Here’s where “Year One” comes in. In terms of the big picture, the character’s introduction is in keeping with most of the ideas that informed her original incarnation. Diana is shown to be affectionate and loving to her mother, and her sisters (with a woman named Kasia singled out as one of particular significance). Not only that, but a bit more time is spent explaining why Diana is so curious about the world of man that exists on the other side of the waters surrounding the island. While her older sisters remember the world they left behind, retreating to Themyscira to form their own society, Diana never saw it.
Still, there’s good reason to not go looking for it to appease her curiosity: as Kasia reminds her (and the reader), any woman who chooses to leave Themyscira – a gift from the gods – will forfeit their citizenship forever. But the modern half of the series has already established that Diana chose to do so, and any Wonder Woman fan can guess that Steve Trevor has a role to play in the decision. “Year One” wastes no time in showing the parallels between Diana and Steve long before they ever met, with each being trained for a life of service, enjoying time with friends… yet feeling restless in their own lives.
During a ‘montage’ of life moments spliced together between the two, one scene depicting Diana at home stands out. See if you can catch it:
It isn’t the double entendre of Diana “getting lucky” we’re referring to (not directly, anyway), but the scene of her bathing among her Amazonian sisters. Specifically, the fact that an unnamed character can’t help but state how attractive Diana appears (“Gods, she’s killing me”). Without missing a beat, another unnamed woman replies that she is under the impression that Diana and Kasia are… in some way connected – the same way that Diana has also been believed to be connected to two other women.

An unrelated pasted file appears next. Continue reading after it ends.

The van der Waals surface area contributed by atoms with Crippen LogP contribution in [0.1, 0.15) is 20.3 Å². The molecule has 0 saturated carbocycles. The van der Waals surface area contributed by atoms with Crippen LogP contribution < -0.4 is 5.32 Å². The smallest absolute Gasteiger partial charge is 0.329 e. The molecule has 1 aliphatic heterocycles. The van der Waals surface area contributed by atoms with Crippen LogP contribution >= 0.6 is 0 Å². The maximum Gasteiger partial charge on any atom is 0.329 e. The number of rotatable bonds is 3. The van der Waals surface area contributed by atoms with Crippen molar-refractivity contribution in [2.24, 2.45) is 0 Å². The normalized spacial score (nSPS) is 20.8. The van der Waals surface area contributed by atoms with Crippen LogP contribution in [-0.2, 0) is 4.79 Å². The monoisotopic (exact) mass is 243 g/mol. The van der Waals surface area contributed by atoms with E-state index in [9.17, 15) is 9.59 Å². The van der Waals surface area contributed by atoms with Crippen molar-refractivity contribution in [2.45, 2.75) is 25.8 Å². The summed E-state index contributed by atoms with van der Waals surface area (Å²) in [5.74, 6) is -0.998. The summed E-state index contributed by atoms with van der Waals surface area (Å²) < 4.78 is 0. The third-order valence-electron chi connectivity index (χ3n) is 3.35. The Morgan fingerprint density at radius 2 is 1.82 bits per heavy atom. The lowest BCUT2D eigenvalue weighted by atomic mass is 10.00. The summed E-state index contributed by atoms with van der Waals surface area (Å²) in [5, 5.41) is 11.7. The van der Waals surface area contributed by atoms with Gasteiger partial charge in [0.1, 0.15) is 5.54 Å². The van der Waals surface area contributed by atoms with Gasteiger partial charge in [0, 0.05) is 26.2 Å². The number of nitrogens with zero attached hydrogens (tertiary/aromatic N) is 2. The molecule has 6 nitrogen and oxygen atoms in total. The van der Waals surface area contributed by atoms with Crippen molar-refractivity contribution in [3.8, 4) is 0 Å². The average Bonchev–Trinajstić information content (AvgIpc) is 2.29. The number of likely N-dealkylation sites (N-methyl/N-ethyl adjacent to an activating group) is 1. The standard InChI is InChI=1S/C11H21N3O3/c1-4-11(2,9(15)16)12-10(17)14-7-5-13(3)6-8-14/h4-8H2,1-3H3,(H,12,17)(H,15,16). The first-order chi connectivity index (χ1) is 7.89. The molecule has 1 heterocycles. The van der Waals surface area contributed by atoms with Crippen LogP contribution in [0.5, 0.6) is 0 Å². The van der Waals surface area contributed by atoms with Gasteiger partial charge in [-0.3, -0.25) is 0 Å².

We’re certainly not looking to send heads spinning at the thought that this new origin for Wonder Woman includes a love affair, or romantic relationship with a fellow Amazonian woman (even Rucka chose to strongly imply it, without outright stating it, meaning this story is most certainly not ABOUT Diana’s sexuality).
But it raises yet another question that can only really be answered with the passage of time: does it really make sense that Diana would grow up and reach adulthood in a world populated by only women without ever developing feelings deeper than friendship? Are we to believe that the Amazons deny themselves any sexuality, in a world shaped by classical Greek and Roman society, no less, in which same-sex relationships were less taboo?
It’s a conversation that fans will no doubt enjoy having, but from this first hint, the idea that Diana is an adult, having loved and been loved by other consenting adults before she ever meets ‘Steve Trevor’ is an interesting one. For starters, it instantly legitimizes any feelings for Trevor (Diana has known intimacy with someone). And secondly, the idea that Diana hasn’t just developed relationships with women, but enough for her sisters to have trouble keeping straight is an unexpected, and even more intriguing detail.
If the first version of Diana in comics was as virginal as a woman can be, having her world torn asunder by the first human with a Y chromosome she meets, what’s more modern than a Diana who is not only a sexually mature and experienced adult, but one who has been attracted to several people in her life?
Sure, there will be those who complain that such a ‘twist’ is a shameless push for ‘diversity’ on DC’s part. But it’s hard to claim Rucka’s team is going out on a limb, with the woman implied to have loved women being… well, raised by women, surrounded by women her entire life, and created by a man who famously had two wives. In other words, Diana has always been a tricky figure when it comes to romance – Rucka may have skipped that problem before she and her famous leading man even met.
And in the end, if a single line of vague dialogue is all it takes to recognize an entire portion of the fan base – a fan base devoted to a powerful woman, not a powerful heterosexual woman – then why shouldn’t Rucka and his team?
Wonder Woman #2 is available now.